The NIPF’s Industrial Policy Action Plans - another business opportunity for EGS
The SA capital goods, metal fabrication and transport equipment sectors in 2005 accounted for 216,263 manufacturing jobs (18% of South Africa’s total). This comprises 2% of GDP. The existing strength of this sector is seen as a major opportunity to achieve further growth through the current mining and mineral-processing and exporting boom. Automotives and components is SA’s leading manufacturing sector, contributing 8% to GDP. Domestic vehicle production grew from 388,442 units in 1995 to 615,000 in 2006 and new vehicle exports grew from 15,764 units in 1995 to 179,869 in 2006. Employment (OEMs, components and retail) grew from 277,400 in 1995 to 306,500 in 2006. The sector in addition generates strong backward linkages from other sectors, particularly metals, leather, textiles and plastics. An opportunity is envisaged to double the production of vehicles to 1.2 million units by 2020 with corresponding deepening of local content.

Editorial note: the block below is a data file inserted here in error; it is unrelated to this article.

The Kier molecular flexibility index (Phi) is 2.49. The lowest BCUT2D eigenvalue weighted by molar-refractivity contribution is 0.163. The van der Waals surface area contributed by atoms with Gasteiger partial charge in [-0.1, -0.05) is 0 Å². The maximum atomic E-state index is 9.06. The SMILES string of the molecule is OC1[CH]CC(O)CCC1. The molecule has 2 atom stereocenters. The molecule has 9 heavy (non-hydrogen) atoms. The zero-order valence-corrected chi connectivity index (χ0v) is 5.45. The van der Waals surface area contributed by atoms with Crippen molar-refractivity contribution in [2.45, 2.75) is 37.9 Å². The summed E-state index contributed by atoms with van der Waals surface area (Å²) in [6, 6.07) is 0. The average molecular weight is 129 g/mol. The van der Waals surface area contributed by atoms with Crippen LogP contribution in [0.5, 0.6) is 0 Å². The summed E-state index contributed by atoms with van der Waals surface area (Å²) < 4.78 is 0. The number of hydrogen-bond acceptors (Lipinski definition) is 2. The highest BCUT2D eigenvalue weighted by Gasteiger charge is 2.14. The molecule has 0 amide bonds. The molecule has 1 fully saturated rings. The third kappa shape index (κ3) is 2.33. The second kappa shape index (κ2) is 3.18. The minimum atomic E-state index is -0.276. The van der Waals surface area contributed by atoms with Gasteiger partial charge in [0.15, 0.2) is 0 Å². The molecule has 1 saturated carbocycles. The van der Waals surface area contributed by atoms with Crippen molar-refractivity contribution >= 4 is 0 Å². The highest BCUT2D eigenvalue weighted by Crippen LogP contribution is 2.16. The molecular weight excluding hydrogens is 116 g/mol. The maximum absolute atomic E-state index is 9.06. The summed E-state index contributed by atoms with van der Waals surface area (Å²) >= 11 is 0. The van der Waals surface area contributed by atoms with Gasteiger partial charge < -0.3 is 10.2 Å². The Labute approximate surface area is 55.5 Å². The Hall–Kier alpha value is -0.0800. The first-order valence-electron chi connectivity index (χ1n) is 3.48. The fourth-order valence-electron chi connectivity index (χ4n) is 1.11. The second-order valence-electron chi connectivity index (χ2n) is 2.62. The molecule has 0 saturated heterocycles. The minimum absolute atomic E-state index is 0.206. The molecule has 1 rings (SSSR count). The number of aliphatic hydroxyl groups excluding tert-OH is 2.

The Sector Action Plan for the chemicals, plastic fabrication and pharmaceuticals sector looks at a chemical sector comprising a well-developed capital-intensive upstream industry and a more labour-intensive downstream plastics industry. Collectively these industries contributed 2.8 percent to GDP in 2006. Basic and Other Chemicals employed 64,285 people and Plastics 39,893. The pharmaceutical industry employs 10,000 people with local production of R9.5bn The Action Plan identified an opportunity to leverage fluoro-chemistry expertise through increased beneficiation of fluorspar, increase the local beneficiation of polypropylene for automotives and packaging industries and leverage state procurement for locally produces pharmaceuticals.